The third potential pitfall is the type of humor and the delivery of the humor in the advertisement. Agreed that humor does not have to be classy all the time, but it should neither be slapstick nor such that it offends the sensibilities of a certain section of people. Also everything might not be funny for everyone. A south Indian like me might guffaw uncontrollably at an advertisement while my north Indian counterpart might wonder what all the fuss what about. So in essence what I mean is if your advertisement takes a pot shot at certain sections of society even though they may not be the intended target segment they ploy will backfire. So when you want to be funny stay away from sensitive topics and issues, however rib tickling they might seem.
Advertisements are essentially for repeated telecast on mass media.
Fact 1: The frequency of the same advertisement being aired is quite high especially during primetime television.
Fact 2: Even the best of humor can grate on your nerves if shown again and again.
So logically from the above stated facts advertisers have a big task on their hands if people groan when your advertisement comes on for the umpteenth time .So even though a slap followed by ”doobara mat poochna” might be funny for the first time, after the nth time I might actually be so irritated that I consciously avoid the product. And if the makers of chorlmint actually ask me why, all they’ll get from me is a “doobara mat poochna”!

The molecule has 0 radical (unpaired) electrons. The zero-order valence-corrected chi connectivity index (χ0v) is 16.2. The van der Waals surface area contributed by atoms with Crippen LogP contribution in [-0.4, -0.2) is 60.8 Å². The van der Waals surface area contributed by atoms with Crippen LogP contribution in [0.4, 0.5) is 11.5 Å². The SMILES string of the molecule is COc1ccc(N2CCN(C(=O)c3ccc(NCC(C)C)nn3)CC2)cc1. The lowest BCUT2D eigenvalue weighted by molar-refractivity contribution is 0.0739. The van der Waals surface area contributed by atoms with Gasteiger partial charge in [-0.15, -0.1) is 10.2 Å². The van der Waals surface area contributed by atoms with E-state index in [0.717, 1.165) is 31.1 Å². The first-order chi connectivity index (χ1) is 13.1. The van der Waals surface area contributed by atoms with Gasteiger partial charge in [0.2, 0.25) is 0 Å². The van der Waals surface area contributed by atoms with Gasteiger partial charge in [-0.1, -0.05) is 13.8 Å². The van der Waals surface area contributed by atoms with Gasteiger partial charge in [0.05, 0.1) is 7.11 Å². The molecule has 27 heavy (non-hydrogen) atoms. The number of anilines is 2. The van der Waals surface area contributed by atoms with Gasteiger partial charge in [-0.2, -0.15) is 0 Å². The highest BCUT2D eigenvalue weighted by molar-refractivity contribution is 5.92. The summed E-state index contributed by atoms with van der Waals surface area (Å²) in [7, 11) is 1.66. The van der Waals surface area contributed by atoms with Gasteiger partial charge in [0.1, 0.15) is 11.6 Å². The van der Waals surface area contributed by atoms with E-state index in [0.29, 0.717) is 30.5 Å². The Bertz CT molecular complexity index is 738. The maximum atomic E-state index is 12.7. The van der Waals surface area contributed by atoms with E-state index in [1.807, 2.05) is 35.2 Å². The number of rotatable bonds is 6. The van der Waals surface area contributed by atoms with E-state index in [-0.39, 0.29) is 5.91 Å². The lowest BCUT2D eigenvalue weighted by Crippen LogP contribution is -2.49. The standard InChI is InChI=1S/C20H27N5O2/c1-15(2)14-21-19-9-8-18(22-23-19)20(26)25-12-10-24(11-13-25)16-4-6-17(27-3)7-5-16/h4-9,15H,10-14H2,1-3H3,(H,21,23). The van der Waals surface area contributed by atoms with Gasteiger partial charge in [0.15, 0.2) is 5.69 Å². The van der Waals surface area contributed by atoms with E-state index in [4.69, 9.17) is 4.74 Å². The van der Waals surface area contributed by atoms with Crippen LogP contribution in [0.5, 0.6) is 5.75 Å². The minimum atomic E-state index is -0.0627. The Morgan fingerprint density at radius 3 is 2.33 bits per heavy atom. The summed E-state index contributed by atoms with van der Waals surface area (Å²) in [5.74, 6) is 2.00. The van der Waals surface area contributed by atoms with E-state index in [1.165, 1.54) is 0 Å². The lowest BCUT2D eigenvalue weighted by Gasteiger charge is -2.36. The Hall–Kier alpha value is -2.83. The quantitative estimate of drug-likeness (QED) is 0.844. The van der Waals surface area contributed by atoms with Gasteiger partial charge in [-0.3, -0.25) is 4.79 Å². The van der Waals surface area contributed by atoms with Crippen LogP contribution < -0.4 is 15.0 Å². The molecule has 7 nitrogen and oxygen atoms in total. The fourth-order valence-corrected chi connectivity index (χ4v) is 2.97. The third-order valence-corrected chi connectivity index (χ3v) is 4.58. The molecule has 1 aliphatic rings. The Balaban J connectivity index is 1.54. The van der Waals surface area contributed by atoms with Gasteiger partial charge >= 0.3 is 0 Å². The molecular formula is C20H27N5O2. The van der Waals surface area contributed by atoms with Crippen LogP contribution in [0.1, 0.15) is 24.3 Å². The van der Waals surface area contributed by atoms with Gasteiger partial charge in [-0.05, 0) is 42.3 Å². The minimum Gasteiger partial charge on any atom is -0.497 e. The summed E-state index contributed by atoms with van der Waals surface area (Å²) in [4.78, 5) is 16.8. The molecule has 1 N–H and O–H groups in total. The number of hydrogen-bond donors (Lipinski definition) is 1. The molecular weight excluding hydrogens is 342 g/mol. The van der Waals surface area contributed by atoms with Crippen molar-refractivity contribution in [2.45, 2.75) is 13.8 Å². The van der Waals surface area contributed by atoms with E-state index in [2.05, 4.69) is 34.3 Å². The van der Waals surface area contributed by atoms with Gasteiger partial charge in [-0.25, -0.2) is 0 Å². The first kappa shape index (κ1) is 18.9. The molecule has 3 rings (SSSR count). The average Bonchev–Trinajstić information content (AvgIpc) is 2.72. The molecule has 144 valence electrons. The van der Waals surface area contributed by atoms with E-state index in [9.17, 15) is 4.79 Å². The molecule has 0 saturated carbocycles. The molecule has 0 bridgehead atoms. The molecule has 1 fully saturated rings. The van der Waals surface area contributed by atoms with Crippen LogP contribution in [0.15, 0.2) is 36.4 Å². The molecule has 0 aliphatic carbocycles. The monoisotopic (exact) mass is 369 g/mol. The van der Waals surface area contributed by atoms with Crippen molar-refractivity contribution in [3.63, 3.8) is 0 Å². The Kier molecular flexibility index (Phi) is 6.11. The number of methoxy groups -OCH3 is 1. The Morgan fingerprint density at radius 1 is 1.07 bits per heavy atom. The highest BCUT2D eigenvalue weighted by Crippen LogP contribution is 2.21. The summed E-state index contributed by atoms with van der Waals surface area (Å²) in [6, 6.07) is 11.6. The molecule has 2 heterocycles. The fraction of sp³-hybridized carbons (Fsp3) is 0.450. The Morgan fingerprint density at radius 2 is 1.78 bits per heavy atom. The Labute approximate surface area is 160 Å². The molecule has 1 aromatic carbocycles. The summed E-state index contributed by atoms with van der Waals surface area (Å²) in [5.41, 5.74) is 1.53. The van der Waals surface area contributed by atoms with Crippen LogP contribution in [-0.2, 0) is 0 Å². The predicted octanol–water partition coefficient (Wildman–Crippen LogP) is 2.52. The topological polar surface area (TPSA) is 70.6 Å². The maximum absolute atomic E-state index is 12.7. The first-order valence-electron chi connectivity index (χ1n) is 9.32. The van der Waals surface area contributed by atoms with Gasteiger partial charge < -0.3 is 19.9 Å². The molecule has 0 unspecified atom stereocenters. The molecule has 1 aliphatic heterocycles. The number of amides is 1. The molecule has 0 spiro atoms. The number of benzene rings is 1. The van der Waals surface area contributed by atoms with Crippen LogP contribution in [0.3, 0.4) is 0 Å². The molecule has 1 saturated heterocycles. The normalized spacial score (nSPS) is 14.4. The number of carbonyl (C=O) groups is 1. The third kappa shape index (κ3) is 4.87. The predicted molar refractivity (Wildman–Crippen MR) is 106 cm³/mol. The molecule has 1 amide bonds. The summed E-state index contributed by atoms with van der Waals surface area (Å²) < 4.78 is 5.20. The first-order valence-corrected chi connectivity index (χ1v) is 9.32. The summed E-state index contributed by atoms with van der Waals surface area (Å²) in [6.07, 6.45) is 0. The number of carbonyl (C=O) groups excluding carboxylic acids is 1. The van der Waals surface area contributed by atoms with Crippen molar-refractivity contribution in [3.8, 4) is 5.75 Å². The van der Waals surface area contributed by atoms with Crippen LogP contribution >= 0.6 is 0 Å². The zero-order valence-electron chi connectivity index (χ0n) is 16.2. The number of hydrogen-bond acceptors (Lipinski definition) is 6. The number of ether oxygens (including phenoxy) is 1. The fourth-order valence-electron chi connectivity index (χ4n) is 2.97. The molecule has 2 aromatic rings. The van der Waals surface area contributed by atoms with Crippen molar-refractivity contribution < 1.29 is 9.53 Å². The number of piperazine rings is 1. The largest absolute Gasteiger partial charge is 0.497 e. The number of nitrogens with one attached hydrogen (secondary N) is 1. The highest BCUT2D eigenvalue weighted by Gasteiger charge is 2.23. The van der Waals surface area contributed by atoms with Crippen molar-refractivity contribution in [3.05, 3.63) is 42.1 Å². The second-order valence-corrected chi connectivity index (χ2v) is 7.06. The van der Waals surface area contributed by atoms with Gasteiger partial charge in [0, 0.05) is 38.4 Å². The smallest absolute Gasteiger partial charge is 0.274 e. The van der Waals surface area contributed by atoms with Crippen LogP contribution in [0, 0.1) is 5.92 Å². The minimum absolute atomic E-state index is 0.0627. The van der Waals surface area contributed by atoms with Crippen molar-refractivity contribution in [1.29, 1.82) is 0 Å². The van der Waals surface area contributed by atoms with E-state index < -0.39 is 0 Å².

This might be regarded as a problem of advertisements in general and not only of humorous advertisements but the problem is only exacerbated with the use of the wrong kind of humor. So what is the solution then? The solution is a series of advertisements on the same theme with the same essential message as in Fevicol or chlormint do. The message in reinforced each time but with different characters and a different storyline. What also happens is the anticipation increases and the recall value consequently gets a boost.
Humor in essence is like spices. Add too little and the food could be bland. Add too much and it will lose its flavor. So the right promotional mix with just a dash of humor could reap big benefits. Or rather in keeping in touch with the theme ”laughing all the way to the bank”.

A new perspective of life!!!

on Thursday, July 20, 2006

Clarification:the following piece of work is not my work.It was so original in its thinking and humourous in its narration so i decided to have it anyway.

The most unfair thing about life is the way it ends.
I mean, life is tough.
It takes up a lot of your time.
What do you get in the end of it?
A death!
What's that, a bonus?